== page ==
This jurisdictional/nonjurisdictional issue usually arises in a context where the taxpayer seeks equitable relief via tolling of a time limit the taxpayer failed to meet.  But, equitable tolling is similarly available to the Government.  Young v. United States, 535 U.S. 43 (2002).involved the discharge of taxes in bankruptcy.  The general rule is that taxes for which the return was due within three years of the date the petition for bankruptcy is filed are given a priority in bankruptcy and, most importantly, are not discharged.  The taxpayers filed their 1992 income tax return on October 15, 1993, reporting a net tax liability due but did not pay the amount due.  On May 1, 1996, within the three year period, the taxpayers filed a Chapter 13 bankruptcy proceeding.  The filing of a bankruptcy proceeding stays the IRS’s collection actions, so after May 1, 1996, the IRS could not use its collection tools to try to collect the tax.  Chapter 13 is a reorganization provision for wage earners and requires the approval of a plan which must include provision for the tax due.  The taxpayers thereafter moved to dismiss the Chapter 13 proceeding and, on March 12, 1997, the day before the bankruptcy court entered its order of dismissal, the taxpayers filed for Chapter 7 liquidating bankruptcy.  Taxes may be discharged in a Chapter 7 proceeding.  The taxpayers urged that the 1992 tax liability was discharged in the Chapter 7 bankruptcy proceeding because it had been filed more than three years from date the return was due.  The IRS urged, on the other hand, that the three year period had been tolled during the pendency of the Chapter 13 proceeding and therefore that the three year period, as thus tolled, had not lapsed upon the filing of the Chapter 7 proceeding.  Taxpayers throughout the country were exploiting this “back-to-back” Chapter 13/Chapter 7 bankruptcy gambit to attempt to achieve discharge of their tax liabilities where a straight Chapter 7 proceeding could not have achieved it unless instituted after the three year period during which the IRS would have had unfettered power to collect.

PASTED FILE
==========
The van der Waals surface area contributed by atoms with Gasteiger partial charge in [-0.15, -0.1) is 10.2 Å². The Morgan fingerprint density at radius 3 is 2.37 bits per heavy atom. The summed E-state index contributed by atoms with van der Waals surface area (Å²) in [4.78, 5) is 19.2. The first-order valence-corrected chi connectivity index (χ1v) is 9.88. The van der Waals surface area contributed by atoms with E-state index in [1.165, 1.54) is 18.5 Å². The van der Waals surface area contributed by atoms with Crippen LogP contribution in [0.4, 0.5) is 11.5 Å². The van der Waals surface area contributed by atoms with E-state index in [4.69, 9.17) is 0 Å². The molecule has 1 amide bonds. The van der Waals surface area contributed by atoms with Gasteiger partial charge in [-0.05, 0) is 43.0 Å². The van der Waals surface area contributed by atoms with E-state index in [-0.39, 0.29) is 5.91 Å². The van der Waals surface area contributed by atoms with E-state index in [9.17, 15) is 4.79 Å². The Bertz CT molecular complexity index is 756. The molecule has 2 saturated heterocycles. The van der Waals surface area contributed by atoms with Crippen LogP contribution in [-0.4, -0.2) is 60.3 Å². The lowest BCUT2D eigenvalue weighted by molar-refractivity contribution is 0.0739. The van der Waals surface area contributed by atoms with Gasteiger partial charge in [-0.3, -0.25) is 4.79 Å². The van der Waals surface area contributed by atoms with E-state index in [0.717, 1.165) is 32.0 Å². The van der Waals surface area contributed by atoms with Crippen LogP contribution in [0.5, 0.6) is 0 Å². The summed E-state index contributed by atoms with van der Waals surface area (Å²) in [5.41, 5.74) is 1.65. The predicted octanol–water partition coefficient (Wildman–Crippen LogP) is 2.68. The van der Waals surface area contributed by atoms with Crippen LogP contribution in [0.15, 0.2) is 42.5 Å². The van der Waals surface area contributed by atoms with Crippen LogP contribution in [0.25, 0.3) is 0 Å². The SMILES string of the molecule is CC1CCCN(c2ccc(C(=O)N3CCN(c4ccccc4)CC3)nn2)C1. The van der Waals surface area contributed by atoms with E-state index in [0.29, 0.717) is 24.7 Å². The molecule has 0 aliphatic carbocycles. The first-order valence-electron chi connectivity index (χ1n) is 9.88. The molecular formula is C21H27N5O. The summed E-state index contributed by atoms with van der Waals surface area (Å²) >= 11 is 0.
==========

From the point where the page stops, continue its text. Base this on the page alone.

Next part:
The Courts of Appeals had reached conflicting conclusions.  Some read the statute literally and held for the taxpayers.  Some applied equitable tolling.  The Supreme Court resolved the conflicts in Young. A unanimous Supreme Court, speaking through Justice Scalia, accepted the IRS's argument that the three year period had tolled during the pendency of the Chapter 13 proceeding so that the hapless taxpayers in Young (for whom I feel no sympathy since they were clearly trying to game the system) were not discharged.